Judging by complete lack of move in the futures since the last time we looked at them at close of US market (if not so much the EURUSD which moments ago touched its lowest level since October 10 below 1.2865), absolutely nothing has happened in the intervening 14 hours. Which wouldn't be too far from the truth. Europe reported its manufacturing PMIs, which while largely unchanged at the consolidated (Eurozone 45.4 on Exp. of 45.3, last 45.3) and core level (Germany 46.0 vs Exp. 45.7, Last 45.7; France 43.7 vs Exp. 43.5, last 43.5) showed some weakness for the one fulcrum country that everyone looks at: Spain, whose Mfg PMI dropped from 44.6 to 43.5 on Exp of 44.1. But at least the threat the ECB will buy its bonds is there. And Speaking of Spain (whose car registrations tumbled 21.7% in October), the first external condition appeared today, when EU competition commission Joaquin Almunia said seized Spanish banks must fire half their workforce, according to ABC. Finally back in the US, the Fed's Rosengren said the Fed will not stop monetizing until the jobless rate falls below 7.25%. Luckily, with the NFP report due in 90 minutes, and the labor participation rate set to tumble once more, we may just get that in today's key data highlight which everyone is waiting for.
First it was news that Europe's weakest link may be broken following a Greek court doing the unthinkable, and actually enforcing the constitution, and now we learn that in addition to at least one definite defection from the Greek coalition government - PASOK (as reported earlier), the entire party is now on edge as its leader, former PM Evangelos Venizeloz seeks to quell a "rebellion" ahead of next week's vote which will hardly make the government any more popular in the eyes of the general population. From Kathimerini: "PASOK has plunged into turmoil as one MP and a prominent official quit the party following a fractious vote on the government’s privatization bill on Wednesday. The draft law paving the way for the sell-off of a number of utilities and ports passed narrowly and the failure of 17 PASOK MPs to support the legislation led to party leader Evangelos Venizelos, who failed to take part in the vote himself, calling an urgent meeting with his 33 lawmakers on Wednesday evening." Why is this relevant? Because two days ago, as reported, the third member of the ruling coalition: the Democratic Left, which mans 16 votes, announced it would vote against the Troika demands. This leaves the coalition with 160 votes on a matter in which it needs a majority. Should Pasok's 17 votes also be in danger of pulling out (assuming nobody from New Democracy votes no), then one can see why Greece may once again hold the fate of the Eurozone in its hands just as the US is voting for its next president and hardly needs more European drama.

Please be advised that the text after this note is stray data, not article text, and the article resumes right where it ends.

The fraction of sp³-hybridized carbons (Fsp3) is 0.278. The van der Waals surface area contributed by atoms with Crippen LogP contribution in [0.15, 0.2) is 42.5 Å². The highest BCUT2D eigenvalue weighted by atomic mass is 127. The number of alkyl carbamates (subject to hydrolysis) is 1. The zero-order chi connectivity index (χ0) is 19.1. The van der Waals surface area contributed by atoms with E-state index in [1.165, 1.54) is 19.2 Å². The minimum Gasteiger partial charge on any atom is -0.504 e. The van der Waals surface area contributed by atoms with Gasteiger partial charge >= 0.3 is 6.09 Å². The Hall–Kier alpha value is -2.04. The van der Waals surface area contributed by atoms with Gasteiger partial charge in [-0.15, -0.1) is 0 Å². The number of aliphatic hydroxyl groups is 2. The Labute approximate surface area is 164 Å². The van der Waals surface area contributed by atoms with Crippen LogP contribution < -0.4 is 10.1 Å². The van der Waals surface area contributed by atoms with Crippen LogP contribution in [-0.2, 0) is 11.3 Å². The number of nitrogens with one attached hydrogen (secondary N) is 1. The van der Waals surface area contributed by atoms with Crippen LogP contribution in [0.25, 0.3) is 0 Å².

While Europe continues to plan and scheme, content in the knowledge that Greece can do nothing to derail plans of status quo preservation, especially ahead of next week's critical parliamentary vote that will see the country imposing even more austerity on its people (see the great profile in the AP today in "Hit by crisis, Greek society in free-fall"), Greece has just decided to pull a "Karlrushe Kardinals who say Nein" move, and as Reuters reported moments ago, the entire process may be scuttled by none other than yet another court, this time in Greece:
- GREEK COURT SAYS PLANNED PENSION CUTS, RETIREMENT AGE INCREASE SOUGHT BY EU/IMF LENDERS MAY BE UNCONSTITUTIONAL
What this means is that suddenly Greece once again has all the leverage (recall that last year the mere threat of a Greek moratorium cost G-Pap his job), a development which in June sent Europe plunging on fears that Greece may vote itself out of the Eurozone, leading to a Grexit, the return of the Drachma, redenomination, collapse in risk levels, the apocalypse and other bad things.